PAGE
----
The debate over how many giraffe species there are continues, despite the generation of additional giraffe genomes, The Scientist reports.
Researchers led by Axel Janke from the Senckenberg Biodiversity and Climate Research Center in Germany conducted whole-genome analyses of about 50 giraffe genomes, representing all or suspected subspecies in a bid to end the discussion. According to The Scientist, Janke and his colleagues previously argued there were four giraffe species, but others have maintained there are as few as three or as many as eight.
Janke and his colleagues now report in Current Biology that their population structure and phylogenomic analyses still point to four giraffe lineages, which they found diverged between 230,000 and 370,000 years ago and have had limited admixture and gene flow. That, they argue, suggests the lineages should be considered separate species.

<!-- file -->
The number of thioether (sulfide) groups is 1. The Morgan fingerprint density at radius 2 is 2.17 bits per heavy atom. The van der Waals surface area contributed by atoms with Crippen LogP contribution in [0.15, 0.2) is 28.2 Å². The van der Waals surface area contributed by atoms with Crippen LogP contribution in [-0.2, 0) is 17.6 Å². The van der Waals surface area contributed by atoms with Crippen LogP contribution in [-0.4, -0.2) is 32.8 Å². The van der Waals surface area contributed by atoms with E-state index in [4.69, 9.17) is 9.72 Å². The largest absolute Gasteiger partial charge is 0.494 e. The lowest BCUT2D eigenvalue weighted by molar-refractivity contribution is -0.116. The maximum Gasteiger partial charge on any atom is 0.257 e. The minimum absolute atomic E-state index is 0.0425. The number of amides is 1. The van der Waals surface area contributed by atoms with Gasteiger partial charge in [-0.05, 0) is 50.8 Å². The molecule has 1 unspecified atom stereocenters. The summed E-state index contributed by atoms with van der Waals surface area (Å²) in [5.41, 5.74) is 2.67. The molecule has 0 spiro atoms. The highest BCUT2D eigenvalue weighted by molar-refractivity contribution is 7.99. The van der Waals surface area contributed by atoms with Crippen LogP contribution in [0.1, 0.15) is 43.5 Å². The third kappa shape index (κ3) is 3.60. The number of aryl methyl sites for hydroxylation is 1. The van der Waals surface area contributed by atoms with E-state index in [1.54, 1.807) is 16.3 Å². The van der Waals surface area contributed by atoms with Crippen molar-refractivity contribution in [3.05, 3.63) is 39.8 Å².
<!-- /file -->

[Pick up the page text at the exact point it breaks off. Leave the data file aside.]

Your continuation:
But as The Scientist reports, not everyone is convinced. The Sorbonne's Alexandre Hassanin tells it that had Janke and his colleagues included additional samples, they might have seen evidence of admixture between Giraffa reticulata and G. camelopardalis, suggesting there are only three giraffe species. Meanwhile, Penn State University's Douglas Cavener tells it that Janke and his colleagues' samples could have included family members and thus underestimate the diversity of and the number of species of giraffes.